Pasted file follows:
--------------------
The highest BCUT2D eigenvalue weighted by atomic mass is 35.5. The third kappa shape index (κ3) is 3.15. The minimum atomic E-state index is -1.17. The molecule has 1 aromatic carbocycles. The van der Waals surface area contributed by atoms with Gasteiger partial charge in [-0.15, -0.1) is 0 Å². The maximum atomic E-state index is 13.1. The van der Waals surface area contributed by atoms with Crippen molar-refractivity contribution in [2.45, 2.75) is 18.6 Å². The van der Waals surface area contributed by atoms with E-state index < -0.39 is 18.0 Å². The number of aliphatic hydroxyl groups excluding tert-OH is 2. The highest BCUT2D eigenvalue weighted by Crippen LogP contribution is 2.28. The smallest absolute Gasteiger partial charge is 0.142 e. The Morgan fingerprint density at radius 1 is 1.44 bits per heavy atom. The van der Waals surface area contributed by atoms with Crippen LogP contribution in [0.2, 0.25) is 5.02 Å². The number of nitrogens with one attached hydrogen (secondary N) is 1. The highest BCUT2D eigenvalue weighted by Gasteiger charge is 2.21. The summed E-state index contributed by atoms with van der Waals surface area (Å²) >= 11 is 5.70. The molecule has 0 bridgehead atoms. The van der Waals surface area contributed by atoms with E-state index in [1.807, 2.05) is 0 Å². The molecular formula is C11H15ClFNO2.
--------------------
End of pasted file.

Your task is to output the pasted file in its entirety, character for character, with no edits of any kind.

The highest BCUT2D eigenvalue weighted by atomic mass is 35.5. The third kappa shape index (κ3) is 3.15. The minimum atomic E-state index is -1.17. The molecule has 1 aromatic carbocycles. The van der Waals surface area contributed by atoms with Gasteiger partial charge in [-0.15, -0.1) is 0 Å². The maximum atomic E-state index is 13.1. The van der Waals surface area contributed by atoms with Crippen molar-refractivity contribution in [2.45, 2.75) is 18.6 Å². The van der Waals surface area contributed by atoms with E-state index < -0.39 is 18.0 Å². The number of aliphatic hydroxyl groups excluding tert-OH is 2. The highest BCUT2D eigenvalue weighted by Crippen LogP contribution is 2.28. The smallest absolute Gasteiger partial charge is 0.142 e. The Morgan fingerprint density at radius 1 is 1.44 bits per heavy atom. The van der Waals surface area contributed by atoms with Crippen LogP contribution in [0.2, 0.25) is 5.02 Å². The number of nitrogens with one attached hydrogen (secondary N) is 1. The highest BCUT2D eigenvalue weighted by Gasteiger charge is 2.21. The summed E-state index contributed by atoms with van der Waals surface area (Å²) >= 11 is 5.70. The molecule has 0 bridgehead atoms. The van der Waals surface area contributed by atoms with E-state index in [1.807, 2.05) is 0 Å². The molecular formula is C11H15ClFNO2.